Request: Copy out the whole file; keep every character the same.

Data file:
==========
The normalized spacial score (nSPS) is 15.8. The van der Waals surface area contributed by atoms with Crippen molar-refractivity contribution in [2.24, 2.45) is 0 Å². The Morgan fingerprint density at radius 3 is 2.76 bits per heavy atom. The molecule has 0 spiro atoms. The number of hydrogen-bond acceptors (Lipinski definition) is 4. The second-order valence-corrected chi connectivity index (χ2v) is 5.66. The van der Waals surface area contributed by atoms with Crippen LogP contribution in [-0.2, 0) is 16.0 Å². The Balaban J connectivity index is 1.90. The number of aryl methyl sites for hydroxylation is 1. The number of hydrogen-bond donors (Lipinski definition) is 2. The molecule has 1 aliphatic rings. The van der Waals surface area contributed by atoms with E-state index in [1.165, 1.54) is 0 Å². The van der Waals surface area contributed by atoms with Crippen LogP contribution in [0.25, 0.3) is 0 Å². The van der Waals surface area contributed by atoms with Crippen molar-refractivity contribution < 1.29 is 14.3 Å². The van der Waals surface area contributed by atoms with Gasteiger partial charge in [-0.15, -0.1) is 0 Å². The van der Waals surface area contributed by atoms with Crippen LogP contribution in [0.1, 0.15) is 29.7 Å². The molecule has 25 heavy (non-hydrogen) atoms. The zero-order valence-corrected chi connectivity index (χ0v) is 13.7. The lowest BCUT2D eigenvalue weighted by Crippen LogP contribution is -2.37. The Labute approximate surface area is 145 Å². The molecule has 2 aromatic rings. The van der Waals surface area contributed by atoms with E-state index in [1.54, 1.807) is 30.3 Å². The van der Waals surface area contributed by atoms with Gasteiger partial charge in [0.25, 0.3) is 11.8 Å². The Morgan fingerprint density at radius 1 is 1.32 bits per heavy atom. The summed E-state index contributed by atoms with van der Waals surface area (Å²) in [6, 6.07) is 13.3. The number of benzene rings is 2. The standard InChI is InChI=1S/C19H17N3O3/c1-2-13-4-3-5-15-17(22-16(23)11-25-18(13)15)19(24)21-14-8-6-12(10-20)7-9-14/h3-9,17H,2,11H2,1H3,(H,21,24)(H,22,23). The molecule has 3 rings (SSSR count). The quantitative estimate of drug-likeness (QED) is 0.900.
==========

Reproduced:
The normalized spacial score (nSPS) is 15.8. The van der Waals surface area contributed by atoms with Crippen molar-refractivity contribution in [2.24, 2.45) is 0 Å². The Morgan fingerprint density at radius 3 is 2.76 bits per heavy atom. The molecule has 0 spiro atoms. The number of hydrogen-bond acceptors (Lipinski definition) is 4. The second-order valence-corrected chi connectivity index (χ2v) is 5.66. The van der Waals surface area contributed by atoms with Crippen LogP contribution in [-0.2, 0) is 16.0 Å². The Balaban J connectivity index is 1.90. The number of aryl methyl sites for hydroxylation is 1. The number of hydrogen-bond donors (Lipinski definition) is 2. The molecule has 1 aliphatic rings. The van der Waals surface area contributed by atoms with E-state index in [1.165, 1.54) is 0 Å². The van der Waals surface area contributed by atoms with Crippen LogP contribution in [0.25, 0.3) is 0 Å². The van der Waals surface area contributed by atoms with Crippen molar-refractivity contribution < 1.29 is 14.3 Å². The van der Waals surface area contributed by atoms with Gasteiger partial charge in [-0.15, -0.1) is 0 Å². The van der Waals surface area contributed by atoms with Crippen LogP contribution in [0.1, 0.15) is 29.7 Å². The molecule has 25 heavy (non-hydrogen) atoms. The zero-order valence-corrected chi connectivity index (χ0v) is 13.7. The lowest BCUT2D eigenvalue weighted by Crippen LogP contribution is -2.37. The Labute approximate surface area is 145 Å². The molecule has 2 aromatic rings. The van der Waals surface area contributed by atoms with E-state index in [1.54, 1.807) is 30.3 Å². The van der Waals surface area contributed by atoms with Gasteiger partial charge in [0.25, 0.3) is 11.8 Å². The Morgan fingerprint density at radius 1 is 1.32 bits per heavy atom. The summed E-state index contributed by atoms with van der Waals surface area (Å²) in [6, 6.07) is 13.3. The number of benzene rings is 2. The standard InChI is InChI=1S/C19H17N3O3/c1-2-13-4-3-5-15-17(22-16(23)11-25-18(13)15)19(24)21-14-8-6-12(10-20)7-9-14/h3-9,17H,2,11H2,1H3,(H,21,24)(H,22,23). The molecule has 3 rings (SSSR count). The quantitative estimate of drug-likeness (QED) is 0.900.